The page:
Politicians are hitching their wagons to the star of cybersecurity.
Earlier this year, President Obama called for a cybersecurity summit at Stanford University, using the occasion to push for new legislation and announce new executive orders. Presidential hopeful Rand Paul raised his profile recently by filibustering a key portion of the Patriot Act on the Senate floor. And Jeb Bush has gotten in on the act, calling out what he deems the nation’s digital defense failings in a post on the social blogging platform Medium.
Bush’s thousand word proclamation—titled “The President Must Prioritize Cybersecurity”–is mostly rhetoric. In it he praises the economic potential of the Internet and admonishes attackers that have burglarized businesses and the public sector. He lauds Estonian ingenuity and decries the leadership of the Obama administration. He blasts defense budget cuts and defends the oft-vilified snoop work of the U.S. National Security Agency.
In word, he plants his flag. And that flag bears the distinct marks of hawkish heraldry.
“We have allowed these adversaries to threaten our citizens’ inherent right to a trusted, free and open internet,” he writes, censuring the attackers that have lately targeted retailers, health care companies, federal agencies, and others. “It doesn’t have to be this way.”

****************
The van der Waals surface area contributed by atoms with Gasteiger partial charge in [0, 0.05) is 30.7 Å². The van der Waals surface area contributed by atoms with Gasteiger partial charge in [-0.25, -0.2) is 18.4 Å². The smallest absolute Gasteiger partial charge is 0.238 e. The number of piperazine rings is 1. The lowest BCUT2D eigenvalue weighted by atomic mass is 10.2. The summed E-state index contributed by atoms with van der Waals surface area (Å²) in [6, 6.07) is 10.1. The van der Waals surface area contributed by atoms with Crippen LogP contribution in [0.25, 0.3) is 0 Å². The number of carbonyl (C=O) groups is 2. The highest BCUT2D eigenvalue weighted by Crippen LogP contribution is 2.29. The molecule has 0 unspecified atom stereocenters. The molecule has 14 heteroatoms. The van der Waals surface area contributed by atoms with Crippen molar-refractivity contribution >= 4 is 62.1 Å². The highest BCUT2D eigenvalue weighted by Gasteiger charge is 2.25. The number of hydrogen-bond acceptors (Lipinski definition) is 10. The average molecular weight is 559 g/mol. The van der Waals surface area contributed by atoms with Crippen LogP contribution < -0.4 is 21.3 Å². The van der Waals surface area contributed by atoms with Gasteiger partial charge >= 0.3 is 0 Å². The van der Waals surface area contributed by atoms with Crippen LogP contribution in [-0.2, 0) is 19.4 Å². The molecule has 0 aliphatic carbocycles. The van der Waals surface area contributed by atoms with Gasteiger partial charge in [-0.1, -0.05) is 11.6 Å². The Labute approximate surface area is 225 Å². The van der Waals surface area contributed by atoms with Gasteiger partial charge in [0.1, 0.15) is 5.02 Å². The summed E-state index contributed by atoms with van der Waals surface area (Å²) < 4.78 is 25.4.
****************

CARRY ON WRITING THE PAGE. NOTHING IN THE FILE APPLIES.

Bush’s statement sets his political platform into motion on the digital front. Using the example of the bleeding edge electronic reforms of the post-Soviet state Estonia, he says, “if you rely on the internet, you need to invest in protecting it.” And he asserts of the Internet and its central role in U.S. commerce: “Something so important must be a priority for the U.S. government, and yet it is not.”
He’s not wrong. Government has the poorest record of any industry sector when it comes to fixing software vulnerabilities, according to a recent report by the application security company Veracode. It also scores the lowest in adopting commonly accepted web application security measures. In an interview with Fortune, Veracode CTO and chief information security officer Chris Wysopal said: “The government sector—it shouldn’t be a surprise—is actually the worst over all industry vertical we looked at. Worse than retail.”
Still, there’s no denying that cybersecurity has become a top priority for the Obama administration, which has presided over a nation wracked with revelations of NSA leaker Edward Snowden; beset by endless cyberattacks; and left limping after embarrassing breaches of federal data. President Obama unprecedentedly named, shamed, and sanctioned North Korea for its role in hacking Sony Pictures Entertainment at the end of last year. He also passed executive orders boosting federal power to impose economic sanctions against hackers overseas.
But Bush points to the recent data breaches at the Office of Personnel Management as “emblematic of the cultural failure of the Obama Administration to take these threats seriously.” Then he uses the opportunity to pile on with a barrage of rhetorical questions: